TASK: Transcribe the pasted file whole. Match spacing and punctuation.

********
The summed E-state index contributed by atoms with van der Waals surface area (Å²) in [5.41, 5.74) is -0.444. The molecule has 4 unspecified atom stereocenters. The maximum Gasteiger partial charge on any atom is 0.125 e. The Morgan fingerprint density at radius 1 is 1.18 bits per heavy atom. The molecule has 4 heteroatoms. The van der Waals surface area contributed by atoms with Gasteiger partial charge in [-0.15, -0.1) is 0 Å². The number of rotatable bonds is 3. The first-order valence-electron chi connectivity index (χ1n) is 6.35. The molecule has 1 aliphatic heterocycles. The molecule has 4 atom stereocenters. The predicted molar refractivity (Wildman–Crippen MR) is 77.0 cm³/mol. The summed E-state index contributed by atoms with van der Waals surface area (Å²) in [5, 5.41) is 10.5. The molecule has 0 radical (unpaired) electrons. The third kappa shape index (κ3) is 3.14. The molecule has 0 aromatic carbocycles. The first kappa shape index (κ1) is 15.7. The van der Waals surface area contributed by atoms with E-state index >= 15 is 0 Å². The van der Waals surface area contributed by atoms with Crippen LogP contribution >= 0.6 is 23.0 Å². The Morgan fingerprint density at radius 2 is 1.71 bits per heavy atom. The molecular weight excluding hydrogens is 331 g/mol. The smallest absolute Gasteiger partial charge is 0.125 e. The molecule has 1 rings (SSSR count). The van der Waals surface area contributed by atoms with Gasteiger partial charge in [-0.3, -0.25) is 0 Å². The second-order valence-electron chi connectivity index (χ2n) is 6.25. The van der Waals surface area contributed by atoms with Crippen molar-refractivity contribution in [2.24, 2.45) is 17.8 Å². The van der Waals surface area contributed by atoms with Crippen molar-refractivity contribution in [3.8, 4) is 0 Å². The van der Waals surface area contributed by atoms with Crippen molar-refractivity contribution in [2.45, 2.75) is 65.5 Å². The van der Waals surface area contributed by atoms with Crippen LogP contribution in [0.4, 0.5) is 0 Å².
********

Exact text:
The summed E-state index contributed by atoms with van der Waals surface area (Å²) in [5.41, 5.74) is -0.444. The molecule has 4 unspecified atom stereocenters. The maximum Gasteiger partial charge on any atom is 0.125 e. The Morgan fingerprint density at radius 1 is 1.18 bits per heavy atom. The molecule has 4 heteroatoms. The van der Waals surface area contributed by atoms with Gasteiger partial charge in [-0.15, -0.1) is 0 Å². The number of rotatable bonds is 3. The first-order valence-electron chi connectivity index (χ1n) is 6.35. The molecule has 1 aliphatic heterocycles. The molecule has 4 atom stereocenters. The predicted molar refractivity (Wildman–Crippen MR) is 77.0 cm³/mol. The summed E-state index contributed by atoms with van der Waals surface area (Å²) in [5, 5.41) is 10.5. The molecule has 0 radical (unpaired) electrons. The third kappa shape index (κ3) is 3.14. The molecule has 0 aromatic carbocycles. The first kappa shape index (κ1) is 15.7. The van der Waals surface area contributed by atoms with E-state index >= 15 is 0 Å². The van der Waals surface area contributed by atoms with Crippen LogP contribution >= 0.6 is 23.0 Å². The Morgan fingerprint density at radius 2 is 1.71 bits per heavy atom. The molecular weight excluding hydrogens is 331 g/mol. The smallest absolute Gasteiger partial charge is 0.125 e. The molecule has 1 rings (SSSR count). The van der Waals surface area contributed by atoms with Gasteiger partial charge in [-0.3, -0.25) is 0 Å². The second-order valence-electron chi connectivity index (χ2n) is 6.25. The van der Waals surface area contributed by atoms with Crippen molar-refractivity contribution in [2.24, 2.45) is 17.8 Å². The van der Waals surface area contributed by atoms with Crippen molar-refractivity contribution in [3.8, 4) is 0 Å². The van der Waals surface area contributed by atoms with Crippen molar-refractivity contribution in [2.45, 2.75) is 65.5 Å². The van der Waals surface area contributed by atoms with Crippen LogP contribution in [0.4, 0.5) is 0 Å².